However, someone with a computer running 8 GB of RAM, a 125 GB HDD and an i5 processor would greatly benefit from a minimalistic and unbloated DE. Using a heavier one could negatively impact the user’s experience and lead to lagging or other performance issues. 

To a certain extent, the factor that will dictate whether a DE is heavyweight or not is the overall RAM available on the computer

However, some other parameters make a desktop environment lighter when idle, such as its architecture and the presence or absence of extensions and heavy customization

Why choosing a lightweight DE? 

What you intend to do on your Linux OS is crucial when considering which DE to choose. If you like to keep twenty tabs opened while editing pictures and streaming music, then a lightweight DE is ideal. It is better to see your memory being used to cater to Firefox and multimedia software than to desktop widgets or extensions.

Another main advantage of lightweight desktop environments is that you can use them in conjunction with another desktop within the same operating system. If it is something you wish to do, then choosing two lightweight desktop environments is the best option. If your hardware permits, then selecting a heavy desktop and one of the lightweight desktops below could also do the trick!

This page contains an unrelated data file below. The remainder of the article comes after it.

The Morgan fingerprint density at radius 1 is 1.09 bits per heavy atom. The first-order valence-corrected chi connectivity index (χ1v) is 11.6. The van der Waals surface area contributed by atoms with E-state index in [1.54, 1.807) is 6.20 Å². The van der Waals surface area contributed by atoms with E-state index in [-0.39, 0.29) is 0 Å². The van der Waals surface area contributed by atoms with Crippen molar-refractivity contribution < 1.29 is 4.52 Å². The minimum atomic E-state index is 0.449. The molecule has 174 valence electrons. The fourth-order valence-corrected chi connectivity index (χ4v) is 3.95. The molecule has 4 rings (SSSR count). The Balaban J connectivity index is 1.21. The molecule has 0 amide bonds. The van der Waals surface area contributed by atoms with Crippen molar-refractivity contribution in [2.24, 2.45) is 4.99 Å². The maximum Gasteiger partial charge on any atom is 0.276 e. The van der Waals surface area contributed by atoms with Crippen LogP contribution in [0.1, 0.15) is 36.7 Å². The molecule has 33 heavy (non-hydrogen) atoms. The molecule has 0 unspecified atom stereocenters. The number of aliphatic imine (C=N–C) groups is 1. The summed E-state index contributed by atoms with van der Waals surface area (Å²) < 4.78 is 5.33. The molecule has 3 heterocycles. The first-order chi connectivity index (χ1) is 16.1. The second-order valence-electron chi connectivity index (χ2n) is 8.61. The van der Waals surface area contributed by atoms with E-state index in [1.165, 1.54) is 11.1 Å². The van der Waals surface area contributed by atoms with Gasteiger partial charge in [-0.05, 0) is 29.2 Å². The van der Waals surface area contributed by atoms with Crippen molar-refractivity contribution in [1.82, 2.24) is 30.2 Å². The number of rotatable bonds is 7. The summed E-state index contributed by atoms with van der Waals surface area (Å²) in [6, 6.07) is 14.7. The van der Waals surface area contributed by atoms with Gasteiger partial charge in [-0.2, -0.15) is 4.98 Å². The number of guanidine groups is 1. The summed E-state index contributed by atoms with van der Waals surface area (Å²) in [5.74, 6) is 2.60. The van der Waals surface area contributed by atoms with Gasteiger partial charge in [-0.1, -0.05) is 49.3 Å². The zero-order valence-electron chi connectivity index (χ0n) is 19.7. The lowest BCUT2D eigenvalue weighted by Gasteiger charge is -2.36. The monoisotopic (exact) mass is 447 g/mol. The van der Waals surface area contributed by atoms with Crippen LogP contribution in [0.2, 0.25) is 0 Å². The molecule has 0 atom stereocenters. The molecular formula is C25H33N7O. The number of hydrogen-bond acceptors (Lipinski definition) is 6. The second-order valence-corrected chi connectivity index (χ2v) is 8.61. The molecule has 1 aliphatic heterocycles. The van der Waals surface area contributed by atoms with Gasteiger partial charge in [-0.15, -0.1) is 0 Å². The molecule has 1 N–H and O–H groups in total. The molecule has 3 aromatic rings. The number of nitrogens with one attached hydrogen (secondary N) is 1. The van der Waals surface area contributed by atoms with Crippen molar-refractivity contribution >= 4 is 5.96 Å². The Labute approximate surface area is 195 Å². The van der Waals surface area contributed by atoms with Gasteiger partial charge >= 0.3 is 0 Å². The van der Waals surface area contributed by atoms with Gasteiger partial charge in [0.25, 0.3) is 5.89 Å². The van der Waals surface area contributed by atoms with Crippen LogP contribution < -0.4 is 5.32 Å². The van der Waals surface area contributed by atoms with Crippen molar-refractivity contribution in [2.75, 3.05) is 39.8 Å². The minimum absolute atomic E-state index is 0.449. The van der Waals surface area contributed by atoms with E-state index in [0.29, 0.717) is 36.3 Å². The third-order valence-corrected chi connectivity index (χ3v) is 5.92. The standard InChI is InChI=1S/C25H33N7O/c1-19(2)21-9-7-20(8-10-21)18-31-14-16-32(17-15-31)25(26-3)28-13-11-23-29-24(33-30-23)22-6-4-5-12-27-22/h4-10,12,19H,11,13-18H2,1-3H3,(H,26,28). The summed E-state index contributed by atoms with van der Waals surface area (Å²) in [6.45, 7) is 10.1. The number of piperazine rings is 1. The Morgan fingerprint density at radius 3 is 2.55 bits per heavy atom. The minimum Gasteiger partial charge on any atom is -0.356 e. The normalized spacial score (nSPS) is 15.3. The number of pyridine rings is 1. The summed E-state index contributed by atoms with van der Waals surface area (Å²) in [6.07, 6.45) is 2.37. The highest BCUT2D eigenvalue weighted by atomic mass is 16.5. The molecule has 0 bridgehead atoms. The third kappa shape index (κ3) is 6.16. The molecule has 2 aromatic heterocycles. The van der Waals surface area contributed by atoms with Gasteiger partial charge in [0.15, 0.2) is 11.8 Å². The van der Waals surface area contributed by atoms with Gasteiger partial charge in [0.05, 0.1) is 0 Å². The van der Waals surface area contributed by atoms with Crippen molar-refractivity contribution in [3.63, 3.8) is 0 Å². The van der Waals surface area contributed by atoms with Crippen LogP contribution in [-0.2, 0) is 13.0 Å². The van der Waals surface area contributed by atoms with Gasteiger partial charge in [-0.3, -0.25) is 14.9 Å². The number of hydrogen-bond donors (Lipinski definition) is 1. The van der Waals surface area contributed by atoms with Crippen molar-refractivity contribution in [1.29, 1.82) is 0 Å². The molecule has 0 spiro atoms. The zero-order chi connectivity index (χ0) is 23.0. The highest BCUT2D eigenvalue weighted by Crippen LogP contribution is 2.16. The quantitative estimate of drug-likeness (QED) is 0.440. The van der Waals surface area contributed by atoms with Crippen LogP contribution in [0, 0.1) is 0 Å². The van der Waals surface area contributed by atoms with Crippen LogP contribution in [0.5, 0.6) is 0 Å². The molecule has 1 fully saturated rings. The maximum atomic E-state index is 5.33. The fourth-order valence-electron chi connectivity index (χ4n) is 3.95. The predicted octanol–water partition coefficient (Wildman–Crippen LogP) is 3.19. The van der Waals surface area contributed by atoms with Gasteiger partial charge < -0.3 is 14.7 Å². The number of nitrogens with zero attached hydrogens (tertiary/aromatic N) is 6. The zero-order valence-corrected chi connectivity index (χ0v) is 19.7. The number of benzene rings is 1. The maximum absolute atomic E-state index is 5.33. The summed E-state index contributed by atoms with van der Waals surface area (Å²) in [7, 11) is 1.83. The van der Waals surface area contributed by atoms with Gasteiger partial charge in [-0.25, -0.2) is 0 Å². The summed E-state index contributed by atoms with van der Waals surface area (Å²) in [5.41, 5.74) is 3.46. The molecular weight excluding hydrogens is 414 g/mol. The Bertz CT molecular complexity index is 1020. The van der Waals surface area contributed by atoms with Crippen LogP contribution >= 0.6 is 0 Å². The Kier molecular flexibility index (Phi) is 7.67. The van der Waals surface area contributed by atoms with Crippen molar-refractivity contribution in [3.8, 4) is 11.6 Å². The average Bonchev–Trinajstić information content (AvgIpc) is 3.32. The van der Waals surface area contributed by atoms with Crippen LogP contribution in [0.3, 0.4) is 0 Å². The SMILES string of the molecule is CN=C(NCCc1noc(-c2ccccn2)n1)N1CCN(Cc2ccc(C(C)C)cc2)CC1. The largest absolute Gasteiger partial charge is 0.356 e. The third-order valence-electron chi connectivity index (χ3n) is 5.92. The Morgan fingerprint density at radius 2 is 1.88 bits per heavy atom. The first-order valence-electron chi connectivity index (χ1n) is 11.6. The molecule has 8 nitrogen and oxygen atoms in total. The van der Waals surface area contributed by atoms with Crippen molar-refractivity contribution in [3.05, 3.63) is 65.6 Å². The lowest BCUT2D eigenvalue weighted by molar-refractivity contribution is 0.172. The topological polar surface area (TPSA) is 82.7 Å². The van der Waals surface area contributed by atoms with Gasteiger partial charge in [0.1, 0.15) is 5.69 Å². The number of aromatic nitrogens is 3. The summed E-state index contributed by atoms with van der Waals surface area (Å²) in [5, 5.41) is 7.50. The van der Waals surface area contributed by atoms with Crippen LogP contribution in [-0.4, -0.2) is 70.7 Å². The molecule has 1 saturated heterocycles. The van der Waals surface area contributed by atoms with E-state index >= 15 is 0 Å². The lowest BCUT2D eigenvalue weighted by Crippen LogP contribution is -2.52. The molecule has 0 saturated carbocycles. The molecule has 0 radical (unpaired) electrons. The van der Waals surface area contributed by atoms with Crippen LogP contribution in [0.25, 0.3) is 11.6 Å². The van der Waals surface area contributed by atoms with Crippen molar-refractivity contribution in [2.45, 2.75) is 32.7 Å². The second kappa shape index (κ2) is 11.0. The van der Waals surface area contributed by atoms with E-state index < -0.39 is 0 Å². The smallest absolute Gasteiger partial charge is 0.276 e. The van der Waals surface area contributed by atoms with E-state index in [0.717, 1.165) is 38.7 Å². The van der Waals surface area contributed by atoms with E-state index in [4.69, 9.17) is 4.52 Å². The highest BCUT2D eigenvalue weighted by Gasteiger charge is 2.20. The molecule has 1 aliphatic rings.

There exist many Linux desktop environments that are considered lightweight. At, the focus is on seven of them: MATE, Xfce, LXDE, LXQt, Budgie, Lumina, and Moksha

There exist other, even lighter desktop environments such as Openbox, Enlightenment (which uses the same architecture as Moksha), Xmonad, and i3. Of these, Openbox and i3 are amongst the most often talked about and seen being customized on the different forums dedicated to Unix and Linux desktop environments. 

However, these desktops are not amongst the most user-friendly. As aims to be as inclusive as possible to Linux newcomers and others alike, elaborating on them is best left for another day. In the meantime, head over to Ricardo Gerardi’s article on OpenSource for a detailed write-up of the advantages of using the i3 desktop environment.

Because knowing which DE to choose often requires comparing different ones first, I created a review for each of the seven lightweight DEs mentioned above. In it, you will find:

  • A description of the DE
  • Its official website
  • Its compatible Linux distributions
  • Its RAM usage
  • Its widget toolkit and the DE it is based on (if the desktop is a fork of another DE) 
  • The pros and cons of the DE
  • Two picture galleries: one that displays the “vanilla” desktop, and one that shows user customization (to give you ideas!). 

CLICK HERE to read’s review of the MATE, Xfce, LXDE, LXQt, Budgie, Lumina, and Moksha lightweight desktop environments.

Owner and content creator behind Geeky girl and blogger based in Montreal, Canada. Chocolate and nature lover (in that order). View all posts by Larryssa →